NSA, other spy agencies enlisted in effort to address cyber vulnerability

Published 28 January 2008

Prepare for another heated NSA-domestic spying debate: The Bush administration issues secret directive on 8 January — informally known as the “cyber initiative” — expanding the intelligence community’s role in monitoring Internet traffic; the goal is to protect against a rising number of attacks on federal agencies’ computer systems

At times physicians do heal themselves. President George Bush signed a directive earlier this month which expands the intelligence community’s role in monitoring Internet traffic to protect against a rising number of attacks on federal agencies’ computer systems. The directive, the content of which is classified, authorizes the intelligence agencies, in particular the National Security Agency (NSA), to monitor the computer networks of all federal agencies — including ones they have not previously monitored. The Washington Post’s Ellen Nakashima writes that until now, the government’s efforts to protect itself from cyber-attacks — attacks launched by hackers, organized crime, foreign governments, and terrorist organizations trying to steal sensitive data, have been piecemeal. Under the new initiative, a task force headed by the Office of the Director of National Intelligence (ODNI) will coordinate efforts to identify the source of cyber-attacks against government computer systems. As part of that effort, DHS will work to protect the systems and the Pentagon will devise strategies for counterattacks against the intruders.

In the past year and a half there have attacks on networks at the State, Commerce, Defense, and DHS. U.S. officials and cyber-security experts have said Chinese Web sites were involved in several of the biggest attacks back to 2005, including some at the country’s nuclear-energy labs and large defense contractors. The NSA has particular expertise in monitoring a vast, complex array of communications systems overseas. The prospect of directing thsi expertise at domestic networks is raising concerns, just as the NSA’s role in the government’s warrantless domestic-surveillance program has been controversial. “Agencies designed to gather intelligence on foreign entities should not be in charge of monitoring our computer systems here at home,” said Representative Bennie Thompson (D-Mississippi), chairman of the House Homeland Security Committee. Lawmakers with oversight of homeland security and intelligence matters say they have pressed the administration for months for details.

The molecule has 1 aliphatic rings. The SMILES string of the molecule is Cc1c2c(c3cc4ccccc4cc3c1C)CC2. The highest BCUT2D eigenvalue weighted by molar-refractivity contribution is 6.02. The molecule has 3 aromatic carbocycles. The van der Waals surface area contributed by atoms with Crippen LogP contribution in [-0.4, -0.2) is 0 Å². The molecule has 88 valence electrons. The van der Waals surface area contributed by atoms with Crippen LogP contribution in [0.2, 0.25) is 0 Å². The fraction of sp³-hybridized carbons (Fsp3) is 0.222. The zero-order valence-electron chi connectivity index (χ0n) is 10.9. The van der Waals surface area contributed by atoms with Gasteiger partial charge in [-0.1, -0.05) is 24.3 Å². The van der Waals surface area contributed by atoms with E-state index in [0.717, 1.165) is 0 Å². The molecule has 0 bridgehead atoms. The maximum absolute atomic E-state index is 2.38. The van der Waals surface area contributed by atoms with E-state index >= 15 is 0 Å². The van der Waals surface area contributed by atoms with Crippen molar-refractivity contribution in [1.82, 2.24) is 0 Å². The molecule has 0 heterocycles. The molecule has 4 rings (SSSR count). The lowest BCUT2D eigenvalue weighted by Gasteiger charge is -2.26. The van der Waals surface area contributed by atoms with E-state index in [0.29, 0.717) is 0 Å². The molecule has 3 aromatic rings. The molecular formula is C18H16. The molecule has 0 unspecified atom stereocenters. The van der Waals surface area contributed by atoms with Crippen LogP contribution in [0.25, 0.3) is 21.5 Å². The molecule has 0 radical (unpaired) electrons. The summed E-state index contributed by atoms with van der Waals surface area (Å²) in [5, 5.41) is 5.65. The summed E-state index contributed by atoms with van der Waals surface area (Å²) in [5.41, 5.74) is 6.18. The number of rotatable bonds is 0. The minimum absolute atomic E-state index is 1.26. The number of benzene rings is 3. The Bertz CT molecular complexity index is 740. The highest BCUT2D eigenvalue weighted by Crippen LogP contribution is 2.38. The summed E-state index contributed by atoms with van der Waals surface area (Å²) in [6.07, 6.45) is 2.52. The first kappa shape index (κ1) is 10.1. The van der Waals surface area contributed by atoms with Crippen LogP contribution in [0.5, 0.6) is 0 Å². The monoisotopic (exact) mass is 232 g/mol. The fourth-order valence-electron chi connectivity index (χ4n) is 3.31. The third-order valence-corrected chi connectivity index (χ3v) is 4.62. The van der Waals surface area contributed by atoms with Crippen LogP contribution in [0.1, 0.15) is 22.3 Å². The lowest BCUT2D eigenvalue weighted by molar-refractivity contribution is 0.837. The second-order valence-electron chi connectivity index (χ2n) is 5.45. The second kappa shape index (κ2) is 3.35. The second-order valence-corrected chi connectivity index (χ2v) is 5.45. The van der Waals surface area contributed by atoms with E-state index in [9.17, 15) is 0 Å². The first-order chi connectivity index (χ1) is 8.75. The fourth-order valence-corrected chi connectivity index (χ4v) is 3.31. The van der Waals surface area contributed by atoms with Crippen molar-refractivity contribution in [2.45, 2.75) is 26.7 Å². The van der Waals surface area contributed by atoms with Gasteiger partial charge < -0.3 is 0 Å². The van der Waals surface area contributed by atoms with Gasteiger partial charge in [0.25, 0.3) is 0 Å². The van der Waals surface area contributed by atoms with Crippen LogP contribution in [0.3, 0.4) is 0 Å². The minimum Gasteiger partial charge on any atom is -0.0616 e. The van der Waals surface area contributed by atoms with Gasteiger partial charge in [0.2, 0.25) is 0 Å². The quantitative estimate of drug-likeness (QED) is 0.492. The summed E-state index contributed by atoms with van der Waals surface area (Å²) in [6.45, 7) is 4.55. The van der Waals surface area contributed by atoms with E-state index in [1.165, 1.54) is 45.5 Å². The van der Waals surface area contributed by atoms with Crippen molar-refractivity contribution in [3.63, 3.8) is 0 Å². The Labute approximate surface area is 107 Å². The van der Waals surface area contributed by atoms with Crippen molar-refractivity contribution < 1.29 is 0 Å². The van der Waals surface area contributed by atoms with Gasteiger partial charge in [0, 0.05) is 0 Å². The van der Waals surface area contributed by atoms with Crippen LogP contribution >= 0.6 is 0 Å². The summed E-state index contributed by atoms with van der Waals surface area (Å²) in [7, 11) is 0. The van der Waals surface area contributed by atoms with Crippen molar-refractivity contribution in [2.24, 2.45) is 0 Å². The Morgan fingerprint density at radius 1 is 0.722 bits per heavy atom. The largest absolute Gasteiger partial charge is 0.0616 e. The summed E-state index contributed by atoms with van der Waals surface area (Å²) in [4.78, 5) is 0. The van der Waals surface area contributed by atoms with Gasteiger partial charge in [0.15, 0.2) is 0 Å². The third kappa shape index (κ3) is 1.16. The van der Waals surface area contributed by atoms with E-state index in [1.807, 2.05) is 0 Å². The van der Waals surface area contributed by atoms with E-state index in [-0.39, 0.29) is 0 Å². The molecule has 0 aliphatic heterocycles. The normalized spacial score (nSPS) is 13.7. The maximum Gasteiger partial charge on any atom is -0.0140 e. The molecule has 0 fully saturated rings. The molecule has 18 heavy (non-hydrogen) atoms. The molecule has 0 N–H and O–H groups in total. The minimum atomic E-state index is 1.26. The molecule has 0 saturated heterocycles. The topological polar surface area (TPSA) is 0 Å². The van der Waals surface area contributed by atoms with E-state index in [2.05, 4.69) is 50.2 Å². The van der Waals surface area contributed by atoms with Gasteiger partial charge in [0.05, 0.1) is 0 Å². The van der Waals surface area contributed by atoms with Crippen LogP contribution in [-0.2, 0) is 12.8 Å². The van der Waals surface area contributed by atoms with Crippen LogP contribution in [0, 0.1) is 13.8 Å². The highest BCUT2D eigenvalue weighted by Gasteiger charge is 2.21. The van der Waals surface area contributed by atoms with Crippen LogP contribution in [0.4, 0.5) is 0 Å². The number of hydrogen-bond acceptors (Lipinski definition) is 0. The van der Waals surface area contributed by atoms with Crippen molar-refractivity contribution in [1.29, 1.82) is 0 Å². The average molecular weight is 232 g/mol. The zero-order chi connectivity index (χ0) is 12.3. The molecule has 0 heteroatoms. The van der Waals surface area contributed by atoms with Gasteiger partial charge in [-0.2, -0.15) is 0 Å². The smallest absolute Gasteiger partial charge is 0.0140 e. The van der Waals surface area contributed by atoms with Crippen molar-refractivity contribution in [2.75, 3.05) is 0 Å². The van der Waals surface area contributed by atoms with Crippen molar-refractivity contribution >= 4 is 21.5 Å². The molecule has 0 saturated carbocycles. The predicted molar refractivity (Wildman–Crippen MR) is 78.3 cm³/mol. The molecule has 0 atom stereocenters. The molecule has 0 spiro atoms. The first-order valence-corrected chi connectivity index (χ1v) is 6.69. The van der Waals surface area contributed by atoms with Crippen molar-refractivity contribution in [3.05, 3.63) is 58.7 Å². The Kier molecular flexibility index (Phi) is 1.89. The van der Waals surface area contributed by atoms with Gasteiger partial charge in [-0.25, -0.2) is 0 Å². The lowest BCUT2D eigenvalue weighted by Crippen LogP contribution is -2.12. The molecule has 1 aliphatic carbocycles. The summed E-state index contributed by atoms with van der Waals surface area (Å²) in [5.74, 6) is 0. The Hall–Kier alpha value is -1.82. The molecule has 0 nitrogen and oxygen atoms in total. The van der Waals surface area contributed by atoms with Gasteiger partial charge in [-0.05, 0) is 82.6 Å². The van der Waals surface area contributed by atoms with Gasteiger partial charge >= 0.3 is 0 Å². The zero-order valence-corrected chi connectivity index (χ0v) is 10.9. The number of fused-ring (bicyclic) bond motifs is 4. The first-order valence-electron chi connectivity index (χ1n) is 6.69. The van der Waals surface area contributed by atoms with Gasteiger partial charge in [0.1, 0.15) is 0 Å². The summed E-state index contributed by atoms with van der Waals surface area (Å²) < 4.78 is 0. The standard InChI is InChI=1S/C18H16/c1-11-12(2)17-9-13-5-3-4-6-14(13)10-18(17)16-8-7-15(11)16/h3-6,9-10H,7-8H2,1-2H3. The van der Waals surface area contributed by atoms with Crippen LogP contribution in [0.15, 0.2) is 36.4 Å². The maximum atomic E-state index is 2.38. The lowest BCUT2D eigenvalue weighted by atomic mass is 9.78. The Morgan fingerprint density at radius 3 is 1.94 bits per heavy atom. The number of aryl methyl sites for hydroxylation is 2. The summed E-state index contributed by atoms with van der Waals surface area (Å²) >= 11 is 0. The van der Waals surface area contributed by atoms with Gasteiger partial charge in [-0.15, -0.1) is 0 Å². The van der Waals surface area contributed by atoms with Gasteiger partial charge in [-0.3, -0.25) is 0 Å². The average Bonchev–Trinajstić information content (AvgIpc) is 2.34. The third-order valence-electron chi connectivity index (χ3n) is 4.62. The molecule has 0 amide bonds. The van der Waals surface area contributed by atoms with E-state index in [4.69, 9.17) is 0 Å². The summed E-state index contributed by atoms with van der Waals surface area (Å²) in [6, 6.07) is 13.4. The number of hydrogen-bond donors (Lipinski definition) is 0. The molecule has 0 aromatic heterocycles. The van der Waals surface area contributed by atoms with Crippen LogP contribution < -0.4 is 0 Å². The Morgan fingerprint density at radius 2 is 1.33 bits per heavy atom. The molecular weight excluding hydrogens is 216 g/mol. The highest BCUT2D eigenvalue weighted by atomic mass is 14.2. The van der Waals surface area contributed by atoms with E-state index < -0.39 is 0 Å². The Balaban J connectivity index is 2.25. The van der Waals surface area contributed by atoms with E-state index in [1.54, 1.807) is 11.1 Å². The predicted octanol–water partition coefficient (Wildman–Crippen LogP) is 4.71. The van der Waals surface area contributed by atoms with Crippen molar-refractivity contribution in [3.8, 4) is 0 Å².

The classified joint directive, signed 8 January and called the National Security Presidential Directive 54/Homeland Security Presidential Directive 23, has not been previously disclosed. Plans to expand the NSA’s role in cyber-security were reported in the Baltimore Sun in September. According to congressional aides and former White House officials with knowledge of the program, the directive outlines measures collectively referred to as the “cyber initiative,” aiming to secure the government’s computer systems against attacks by foreign adversaries and other intruders. It will cost billions of dollars, which the White House is expected to request in its fiscal 2009 budget. “The president’s directive represents a continuation of our efforts to secure government networks, protect against constant intrusion attempts, address vulnerabilities and anticipate future threats,” said White House spokesman Scott Stanzel. He would not discuss the initiative’s details.

Nakashima correctly notes that the initiative foreshadows a policy debate over the proper role for government as the Internet becomes more dangerous.